Native Plant Road Trip to Stephenville
Billy goat and nannies in Lipan, TX. All photos by Steven Chamblee.
I got up earlier than usual the other day, fed the critters, and hit the road while it was still dark. Headed down to Stephenville for my required pesticide applicator CEU’s. And even though I maintain Chandor Gardens almost “organically,” I’ll jump at any chance to stay current with the industry … and, hey, they generally serve a pretty good lunch at these things.
Gliding south on Hwy 281, I spend a good deal of time riding the shoulder, letting those panicked Tarleton State University students pass. I was once one myself, and remember well trying to make it down to TSU, find a parking spot, and get seated in time for that 8 a.m. class. Sunrise finds me just north of Lipan, right as I am passing a lovely green field dotted with those big, round hay bales. Picture perfect … I reach for my trusty camera … and discover I have left it at home. Now how am I going to take my e-gardens photos? Ugh. Eight minutes later, I’m taking pictures of a great-looking billy goat and his nannies with my cell phone. God bless technology!
The training was indeed excellent, and included a superb lecture on pecan production from Dr. Larry Stein, who started out his presentation with a lesson in proper pronunciation. “A ‘pah-cahn’ is a tree. A ‘pee-can’ is what my grandmother kept under the bed.” I learned a lot, like why they spray zinc on pecans (this essential element remains “locked up” in both high and low pH soils), why they thin pecan trees (full sun on each tree canopy produces more nuts than grown-together groves) and, most importantly, why it is so hard to make money growing pecans (work, work, work!). He spoke of the best pecan varieties for each section of Texas, which is important, since there are more than 500 cultivars of pecans, the first of which was developed in 1846. Thomas Jefferson gave pecans to George Washington, who planted them at Mount Vernon in 1786, where they are now the oldest living trees in the garden there. I also learned that those famous Jumbo Hollis pecans, while huge (33 to the pound, versus about 75 for normal pecans), are not particularly flavorful … so much for that whole “the bigger, the better” philosophy. And yes, the lunch was great.
On the way home, I stop into the Stephenville Museum and get an excellent tour from office manager Kerri Fleming. After ringing the bell and checking out the historic Presbyterian Church (built 1899-1900) with its amazing curved pews, we head for the log cabins and … Holy Horticulture Detour! Behind the church, right there amid the bevy of bucolic buildings, is this giant, brightly painted steel sign of a cartoon wolf, complete with wads of cash in his paws. “Ummm … Kerri … what the Sam Hill is that?” Turns out that sign graced the front of the first Wolfe Nursery store, right here in Stephenville, for 45 years. The cash was a reference to the Wolfe motto, “Money DOES grow on trees!” Historic, interesting, but definitely out of place amid the worn wood buildings. I hope this sign will one day find a home where it can be appreciated by all.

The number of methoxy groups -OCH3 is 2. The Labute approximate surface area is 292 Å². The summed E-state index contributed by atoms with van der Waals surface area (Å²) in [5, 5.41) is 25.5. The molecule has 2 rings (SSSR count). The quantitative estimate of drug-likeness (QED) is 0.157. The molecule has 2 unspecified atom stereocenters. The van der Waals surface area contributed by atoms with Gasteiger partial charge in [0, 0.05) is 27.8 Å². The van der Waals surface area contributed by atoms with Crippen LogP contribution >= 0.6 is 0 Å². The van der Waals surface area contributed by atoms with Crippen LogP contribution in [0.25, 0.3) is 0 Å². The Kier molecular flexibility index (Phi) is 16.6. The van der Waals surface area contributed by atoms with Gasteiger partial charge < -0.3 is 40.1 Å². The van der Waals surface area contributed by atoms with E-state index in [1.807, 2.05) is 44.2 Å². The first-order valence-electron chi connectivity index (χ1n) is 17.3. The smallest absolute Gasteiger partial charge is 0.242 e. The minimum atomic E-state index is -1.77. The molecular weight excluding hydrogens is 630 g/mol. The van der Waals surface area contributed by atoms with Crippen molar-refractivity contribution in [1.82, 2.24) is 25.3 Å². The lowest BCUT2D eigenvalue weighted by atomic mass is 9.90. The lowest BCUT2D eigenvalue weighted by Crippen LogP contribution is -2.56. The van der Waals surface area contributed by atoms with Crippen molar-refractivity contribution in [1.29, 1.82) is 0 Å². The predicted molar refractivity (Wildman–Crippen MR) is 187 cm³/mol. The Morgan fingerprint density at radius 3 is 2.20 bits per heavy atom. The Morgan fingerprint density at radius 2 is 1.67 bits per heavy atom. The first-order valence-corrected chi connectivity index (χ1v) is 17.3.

Well, not far from that sign, right along the banks of the Bosque River, I spy a large, native pecan tree (Carya illinoinensis). Now this is what nature intended … a thick trunk erupting into an arching fountain of branches, forming an almost perfect 75-foot dome of beauty. Sure, the native nuts are smaller and harder-shelled, but they are arguably more flavorful, thus favored by cooks and connoisseurs. Sure, the tree always seems to be dropping something — catkins, twigs, leaves, nuts, husks — to the ground, but the tree provides a feast for creatures, people, and the soil in which it grows. The wood is quite lovely, and used for furniture, veneers, paneling, and artistic endeavors. The spent shells can be utilized as a nice garden mulch, or ground up and used in polishing metals and making non-skid paint. Pecans have been used by ancient cultures as far back as 6000 BCE in Texas, and literally saved both Spanish explorers and early pioneers from starvation. No wonder the pecan is the official State Tree of Texas.